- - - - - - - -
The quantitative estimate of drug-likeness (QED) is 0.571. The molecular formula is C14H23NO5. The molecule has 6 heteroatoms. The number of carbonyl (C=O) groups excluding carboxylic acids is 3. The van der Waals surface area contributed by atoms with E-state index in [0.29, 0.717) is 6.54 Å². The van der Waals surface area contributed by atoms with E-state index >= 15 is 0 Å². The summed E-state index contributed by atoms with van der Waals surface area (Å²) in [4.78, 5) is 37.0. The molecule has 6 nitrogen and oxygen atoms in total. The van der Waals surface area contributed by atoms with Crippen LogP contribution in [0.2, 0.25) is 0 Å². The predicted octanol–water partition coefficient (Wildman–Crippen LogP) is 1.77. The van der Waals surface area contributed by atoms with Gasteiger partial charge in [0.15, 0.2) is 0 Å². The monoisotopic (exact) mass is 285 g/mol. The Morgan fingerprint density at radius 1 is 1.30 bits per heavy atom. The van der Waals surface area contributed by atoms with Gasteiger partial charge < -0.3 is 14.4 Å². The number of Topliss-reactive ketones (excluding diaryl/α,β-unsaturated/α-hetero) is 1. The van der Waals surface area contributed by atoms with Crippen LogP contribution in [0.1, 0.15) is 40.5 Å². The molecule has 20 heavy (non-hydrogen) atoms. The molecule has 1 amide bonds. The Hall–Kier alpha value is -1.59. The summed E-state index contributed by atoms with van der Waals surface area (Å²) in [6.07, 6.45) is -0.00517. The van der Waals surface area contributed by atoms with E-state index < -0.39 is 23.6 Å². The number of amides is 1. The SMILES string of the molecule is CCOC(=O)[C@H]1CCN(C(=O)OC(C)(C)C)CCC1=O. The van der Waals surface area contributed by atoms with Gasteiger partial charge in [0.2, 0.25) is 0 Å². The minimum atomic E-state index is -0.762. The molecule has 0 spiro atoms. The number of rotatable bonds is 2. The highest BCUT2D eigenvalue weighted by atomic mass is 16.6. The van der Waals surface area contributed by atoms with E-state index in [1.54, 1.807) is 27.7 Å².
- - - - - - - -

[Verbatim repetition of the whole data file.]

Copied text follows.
The quantitative estimate of drug-likeness (QED) is 0.571. The molecular formula is C14H23NO5. The molecule has 6 heteroatoms. The number of carbonyl (C=O) groups excluding carboxylic acids is 3. The van der Waals surface area contributed by atoms with E-state index in [0.29, 0.717) is 6.54 Å². The van der Waals surface area contributed by atoms with E-state index >= 15 is 0 Å². The summed E-state index contributed by atoms with van der Waals surface area (Å²) in [4.78, 5) is 37.0. The molecule has 6 nitrogen and oxygen atoms in total. The van der Waals surface area contributed by atoms with Crippen LogP contribution in [0.2, 0.25) is 0 Å². The predicted octanol–water partition coefficient (Wildman–Crippen LogP) is 1.77. The van der Waals surface area contributed by atoms with Gasteiger partial charge in [0.15, 0.2) is 0 Å². The monoisotopic (exact) mass is 285 g/mol. The Morgan fingerprint density at radius 1 is 1.30 bits per heavy atom. The van der Waals surface area contributed by atoms with Gasteiger partial charge < -0.3 is 14.4 Å². The number of Topliss-reactive ketones (excluding diaryl/α,β-unsaturated/α-hetero) is 1. The van der Waals surface area contributed by atoms with Crippen LogP contribution in [0.1, 0.15) is 40.5 Å². The molecule has 20 heavy (non-hydrogen) atoms. The molecule has 1 amide bonds. The Hall–Kier alpha value is -1.59. The summed E-state index contributed by atoms with van der Waals surface area (Å²) in [6.07, 6.45) is -0.00517. The van der Waals surface area contributed by atoms with E-state index < -0.39 is 23.6 Å². The number of amides is 1. The SMILES string of the molecule is CCOC(=O)[C@H]1CCN(C(=O)OC(C)(C)C)CCC1=O. The van der Waals surface area contributed by atoms with Gasteiger partial charge in [0.2, 0.25) is 0 Å². The minimum atomic E-state index is -0.762. The molecule has 0 spiro atoms. The number of rotatable bonds is 2. The highest BCUT2D eigenvalue weighted by atomic mass is 16.6. The van der Waals surface area contributed by atoms with E-state index in [1.54, 1.807) is 27.7 Å².